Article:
A proposal to add 28 new homes at Stonebridge Golf...

A proposal to add 28 new homes at Stonebridge Golf Links and Country Club in Hauppauge is before Smithtown's planning board, which would have to roll back restrictions to allow the project. Credit: James Carbone

The owners of a Hauppauge golf course want Smithtown officials to roll back decades-old building restrictions so they can build 28 homes and a clubhouse on the 134-acre property — a plan that faces stiff community opposition.

The proposal from Stonebridge Golf Links and Country Club LLC would include the construction of a driving range, the modification of an 18-hole golf course into two 9-hole courses and other site improvements.

The proposed 8,000-square-foot clubhouse would have a grill room and pro shop for golf club members on the first floor and an exercise room, card room, locker rooms and meeting space for residents of the 28 homes on the second floor, records show.

However, there are covenants on the property dating back to 1999, which the town’s planning board approved for Hauppauge Country Club Associates, described in the plans as Stonebridge's “predecessor-in-interest.”

Back then, the covenants allowed for the 105 homes, 18-hole golf course and clubhouse that are on the property now. They prohibit more than 105 homes from being built and restrict the golf club’s membership to 250 members.

The restrictions also state that if the golf facility ever closed, any application to subdivide the property would be limited to 30 homes — with at least 90 acres of the property preserved as open space.

In addition to newly-proposed construction, the applicants are asking to replace the open space clause with a condition that would allow for the continued use of the golf course. The applicants' attorney, David Altman, declined to comment Tuesday.

More than 60 people attended a March planning board public hearing on the project at Smithtown Senior Center, with several speaking against the proposed development. Town officials had to turn away members of the public after the meeting room reached capacity.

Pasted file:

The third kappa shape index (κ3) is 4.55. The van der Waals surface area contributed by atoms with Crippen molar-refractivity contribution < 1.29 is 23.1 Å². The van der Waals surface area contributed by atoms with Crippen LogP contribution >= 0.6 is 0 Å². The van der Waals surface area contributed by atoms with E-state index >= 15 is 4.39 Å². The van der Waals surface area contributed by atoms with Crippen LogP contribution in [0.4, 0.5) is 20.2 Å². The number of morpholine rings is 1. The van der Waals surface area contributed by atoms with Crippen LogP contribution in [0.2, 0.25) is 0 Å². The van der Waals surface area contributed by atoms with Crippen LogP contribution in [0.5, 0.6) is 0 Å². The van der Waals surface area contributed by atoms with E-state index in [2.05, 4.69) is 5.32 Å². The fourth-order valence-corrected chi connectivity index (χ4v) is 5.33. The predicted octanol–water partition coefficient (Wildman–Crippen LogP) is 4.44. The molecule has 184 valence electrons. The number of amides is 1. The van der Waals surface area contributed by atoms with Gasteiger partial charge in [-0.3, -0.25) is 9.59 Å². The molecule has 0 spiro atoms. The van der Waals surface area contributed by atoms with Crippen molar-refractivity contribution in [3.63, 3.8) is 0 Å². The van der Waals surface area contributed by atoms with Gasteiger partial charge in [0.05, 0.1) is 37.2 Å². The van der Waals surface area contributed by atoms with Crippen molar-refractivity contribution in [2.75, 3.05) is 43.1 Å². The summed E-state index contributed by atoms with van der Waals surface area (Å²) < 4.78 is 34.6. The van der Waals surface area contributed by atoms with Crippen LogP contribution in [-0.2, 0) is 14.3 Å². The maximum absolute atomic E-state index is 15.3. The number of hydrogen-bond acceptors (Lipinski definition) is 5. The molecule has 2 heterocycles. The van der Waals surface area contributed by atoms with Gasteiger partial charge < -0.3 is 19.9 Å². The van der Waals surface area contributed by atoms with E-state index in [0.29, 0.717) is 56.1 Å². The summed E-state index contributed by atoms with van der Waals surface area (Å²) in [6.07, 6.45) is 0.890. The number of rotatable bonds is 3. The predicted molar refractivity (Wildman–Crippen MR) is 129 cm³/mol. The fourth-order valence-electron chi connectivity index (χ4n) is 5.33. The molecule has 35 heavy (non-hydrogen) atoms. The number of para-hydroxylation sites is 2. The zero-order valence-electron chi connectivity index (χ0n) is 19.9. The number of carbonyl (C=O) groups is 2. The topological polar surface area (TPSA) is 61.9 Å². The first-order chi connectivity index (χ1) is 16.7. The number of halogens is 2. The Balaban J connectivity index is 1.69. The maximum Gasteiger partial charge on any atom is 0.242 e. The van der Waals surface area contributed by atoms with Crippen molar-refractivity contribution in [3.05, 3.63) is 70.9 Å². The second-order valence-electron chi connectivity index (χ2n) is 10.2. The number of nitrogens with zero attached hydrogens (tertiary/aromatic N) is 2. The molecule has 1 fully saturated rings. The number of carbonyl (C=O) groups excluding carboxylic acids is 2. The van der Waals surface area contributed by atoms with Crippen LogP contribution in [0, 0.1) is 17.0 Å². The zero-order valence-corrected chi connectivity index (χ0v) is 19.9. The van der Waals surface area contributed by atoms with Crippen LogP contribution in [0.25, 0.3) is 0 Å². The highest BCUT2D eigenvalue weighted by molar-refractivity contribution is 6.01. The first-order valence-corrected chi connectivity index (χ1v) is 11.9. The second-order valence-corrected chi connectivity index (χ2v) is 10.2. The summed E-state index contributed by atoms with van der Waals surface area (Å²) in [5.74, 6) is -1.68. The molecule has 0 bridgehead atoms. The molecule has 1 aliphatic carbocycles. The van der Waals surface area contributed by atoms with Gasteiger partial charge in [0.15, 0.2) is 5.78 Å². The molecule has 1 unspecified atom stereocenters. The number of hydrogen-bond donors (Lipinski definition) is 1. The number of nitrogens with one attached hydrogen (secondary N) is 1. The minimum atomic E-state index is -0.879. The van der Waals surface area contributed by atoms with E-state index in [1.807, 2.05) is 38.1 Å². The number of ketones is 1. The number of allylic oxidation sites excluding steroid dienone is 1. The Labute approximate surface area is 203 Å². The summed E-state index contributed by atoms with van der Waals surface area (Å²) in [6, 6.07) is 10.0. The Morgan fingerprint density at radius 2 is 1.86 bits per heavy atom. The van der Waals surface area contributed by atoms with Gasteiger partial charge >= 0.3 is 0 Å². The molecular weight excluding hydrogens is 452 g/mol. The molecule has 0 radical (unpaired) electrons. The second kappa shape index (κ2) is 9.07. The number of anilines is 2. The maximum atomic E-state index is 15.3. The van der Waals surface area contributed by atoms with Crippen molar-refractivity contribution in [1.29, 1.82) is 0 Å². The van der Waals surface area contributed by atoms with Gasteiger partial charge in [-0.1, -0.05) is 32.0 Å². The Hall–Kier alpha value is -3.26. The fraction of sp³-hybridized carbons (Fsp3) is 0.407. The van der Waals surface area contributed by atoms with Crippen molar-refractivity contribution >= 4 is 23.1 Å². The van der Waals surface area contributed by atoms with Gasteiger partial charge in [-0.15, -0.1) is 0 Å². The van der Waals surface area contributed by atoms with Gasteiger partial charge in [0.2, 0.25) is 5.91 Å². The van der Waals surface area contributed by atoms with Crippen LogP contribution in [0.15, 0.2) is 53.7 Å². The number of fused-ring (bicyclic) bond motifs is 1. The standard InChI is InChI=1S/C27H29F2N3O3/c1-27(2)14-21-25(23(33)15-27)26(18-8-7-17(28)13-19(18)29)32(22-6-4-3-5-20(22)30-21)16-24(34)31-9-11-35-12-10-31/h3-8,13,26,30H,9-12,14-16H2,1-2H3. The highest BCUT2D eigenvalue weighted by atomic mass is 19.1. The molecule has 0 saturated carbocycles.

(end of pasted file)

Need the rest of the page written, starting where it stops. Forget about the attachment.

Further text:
Those in opposition included Suffolk County Legis. Rob Trotta (R-Northport) and Leslie Kennedy (R-Nesconset), with both expressing concerns related to the project’s potential effects on Blydenburgh Park and the Nissequogue River due to the location's proximity to both.

Sue Stavrakos, 63, also spoke against the plan at the hearing. Two years ago, she and her husband, Chris Stavrakos, 66, moved into one of the single-family homes at Stonebridge Estates, the residential golf course community.

The couple said in an interview Wednesday they are worried adding new homes and modifying the golf course would damage river water quality and create more traffic and safety issues.

“If I had known they were planning this, I would have never moved here,” said Sue Stavrakos, who serves as secretary for Stonebridge Estates Homeowners Association, which represents the community's 105 homeowners.

“We’re not asking for anything more than what was originally agreed on in 1999, but we are certainly not asking for less. We want it status quo,” she added.

Planning board officials said they'll decide whether or not the proposal is accepted — not the town board — since the planning board placed the covenants. Town officials said Thursday they couldn't estimate the timing of the board's decision.

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